Japanese regulators have reportedly pressured local exchanges to delist privacy coins, calling into question the authority of trading platforms to carry coins that cannot be tracked by law enforcement agencies.
The FSA—Japan’s equivalent to the SEC— are said to have discouraged exchanges from listing Monero (XMR), Zcash (ZEC) and Dash (DASH). These cryptocurrencies are often cited by authorities as being associated with the digital underground, where they are allegedly used for money laundering, drug dealing and other illicit activities.
Coincheck, the Japanese exchange that was recently hacked, is reported to have dropped the three covert cryptos in a bid to become more compliant with FSA regulations. The exchange applied for official registration with the FSA in September 2017, but had still not been approved when it was hacked. After a period of downtime, the firm has returned to action, but no longer offers trading in Monero, Zcash, or Dash.
The FSA is reported to have not only increased inspections of registered cryptocurrency exchanges, but also informed other applicants that dealing with these three cryptos would reduce chances of approval.
Monero the prime target
Monero, regarded by its adherents as the one true privacy coin, has been specifically singled out by regulators. The coin is commonly used by crypto-jackers, and drew the attention of the FSA after it emerged in January that North Korea may be using the practice to funnel funds to the dictatorship. It’s not surprising that Monero has attracted controversy, as its approach to anonymity makes transactions far more removed from prying eyes than its contemporaries—Dash and Zcash.
Whereas privacy is built into the very structure of Monero, it is only offered as an additional feature on Dash and Zcash, and the majority of Zcash transactions are actually public.
The rising sun shines brightly on Bitcoin
One of the first major economies to bestow legitimacy on virtual currencies, Japan’s proactive approach to regulation has put it at the bleeding edge of blockchain adoption. Like its neighbour South Korea, the country has reckoned with an unprecedented enthusiasm for cryptocurrency. Japan was the first to effectively legalize cryptocurrency when it recognized Bitcoin as a form of payment in April last year, and gave official approval to 11 cryptocurrency exchanges.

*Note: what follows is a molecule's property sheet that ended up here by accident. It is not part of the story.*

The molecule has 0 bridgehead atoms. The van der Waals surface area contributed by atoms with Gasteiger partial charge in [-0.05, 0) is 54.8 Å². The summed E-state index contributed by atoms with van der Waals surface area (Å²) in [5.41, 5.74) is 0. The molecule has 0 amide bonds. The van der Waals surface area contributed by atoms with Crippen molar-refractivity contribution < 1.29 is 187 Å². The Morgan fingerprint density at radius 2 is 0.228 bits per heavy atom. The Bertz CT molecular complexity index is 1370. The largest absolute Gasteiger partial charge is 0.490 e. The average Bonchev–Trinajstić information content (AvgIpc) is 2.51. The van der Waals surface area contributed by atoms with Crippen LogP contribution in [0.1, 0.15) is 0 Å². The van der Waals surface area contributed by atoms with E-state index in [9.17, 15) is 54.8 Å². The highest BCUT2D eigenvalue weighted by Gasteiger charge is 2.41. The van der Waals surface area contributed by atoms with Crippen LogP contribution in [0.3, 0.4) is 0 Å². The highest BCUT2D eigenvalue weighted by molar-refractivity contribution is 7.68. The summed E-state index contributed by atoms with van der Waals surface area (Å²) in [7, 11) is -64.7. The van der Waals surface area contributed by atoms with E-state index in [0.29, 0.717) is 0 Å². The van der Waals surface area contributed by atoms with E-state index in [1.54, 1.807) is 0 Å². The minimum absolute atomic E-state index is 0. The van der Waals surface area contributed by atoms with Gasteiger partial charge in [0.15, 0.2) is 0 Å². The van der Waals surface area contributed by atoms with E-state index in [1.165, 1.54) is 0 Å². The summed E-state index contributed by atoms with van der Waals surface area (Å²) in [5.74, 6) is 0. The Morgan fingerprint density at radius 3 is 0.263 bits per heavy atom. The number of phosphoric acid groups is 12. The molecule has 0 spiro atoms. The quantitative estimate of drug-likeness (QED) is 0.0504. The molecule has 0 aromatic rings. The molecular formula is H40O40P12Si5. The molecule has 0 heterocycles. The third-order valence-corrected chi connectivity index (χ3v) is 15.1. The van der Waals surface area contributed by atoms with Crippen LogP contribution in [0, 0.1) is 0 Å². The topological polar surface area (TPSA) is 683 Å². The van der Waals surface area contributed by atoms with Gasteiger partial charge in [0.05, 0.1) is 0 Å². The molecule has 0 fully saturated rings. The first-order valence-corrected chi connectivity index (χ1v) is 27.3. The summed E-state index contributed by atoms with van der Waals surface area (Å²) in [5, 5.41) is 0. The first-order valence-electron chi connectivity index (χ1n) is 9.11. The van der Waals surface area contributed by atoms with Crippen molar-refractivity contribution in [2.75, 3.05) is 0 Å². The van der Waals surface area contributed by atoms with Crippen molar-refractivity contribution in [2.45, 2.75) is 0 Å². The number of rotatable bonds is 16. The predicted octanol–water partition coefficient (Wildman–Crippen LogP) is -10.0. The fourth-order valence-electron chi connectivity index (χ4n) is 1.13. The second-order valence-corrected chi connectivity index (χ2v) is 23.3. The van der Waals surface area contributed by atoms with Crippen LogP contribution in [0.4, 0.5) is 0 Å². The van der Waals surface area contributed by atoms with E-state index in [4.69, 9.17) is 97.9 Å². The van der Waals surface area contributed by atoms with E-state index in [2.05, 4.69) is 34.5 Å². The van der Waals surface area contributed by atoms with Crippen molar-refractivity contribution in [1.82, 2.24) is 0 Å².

The country has been praised by the crypto-community for its progressive outlook but has also voiced concern over some of the dangers. The biggest cryptocurrency exchange in the world, Binance, was last year accused by Japanese regulators of trading without a licence, and refusing to verify the identities of users according to KYC (Know Your Customer) protocols. These factors, along with the trading of anonymous currencies, were cited as evidence that the exchange didn’t have effective measures in place to prevent money laundering.
While Binance was originally headquartered out of China, it has since fled local restrictive regulation and ended up in Malta. However, it does still have an office in Tokyo. Wise, perhaps, as Japan continues to spearhead development, and decisions made there can have an outsized global impact.
The future of privacy coins
Anonymity is perhaps the most equally contested and celebrated aspect of cryptocurrency—hitting right at the heart of the debate between personal freedom and national security.
Recent developments in Japan indicate a more stringent approach that might squeeze privacy coins into the less reputable corners of the web. With lawmakers internationally keeping a close eye on crypto moves by the Japanese legislature, the decision to sideline privacy coins there may have repercussions beyond its borders.
Banning the trading of these coins on exchanges could potentially force users to purchase them using unregulated or decentralised exchanges, which would further limit the opportunity to track covert transactions.
Maintaining one centralised point of purchase would at least enable transactions to be tracked to an extent, which could allow compliance with tax regulations. Certain cryptocurrencies, like Zcash, are designed with this in mind—allowing transactors to selectively ‘unshield’ their coins to disclose payments for auditing purposes.
If the aim is to diminish responsibility for the enabling of criminal activity, then regulation might create an artificial boundary preventing access to privacy coins. However, once the genie is out the bottle, you can’t put it back in. Prohibition is unlikely to completely eliminate the use of privacy coins, and could simply shift the alternative financial universe one step further from the reach of governments and banks.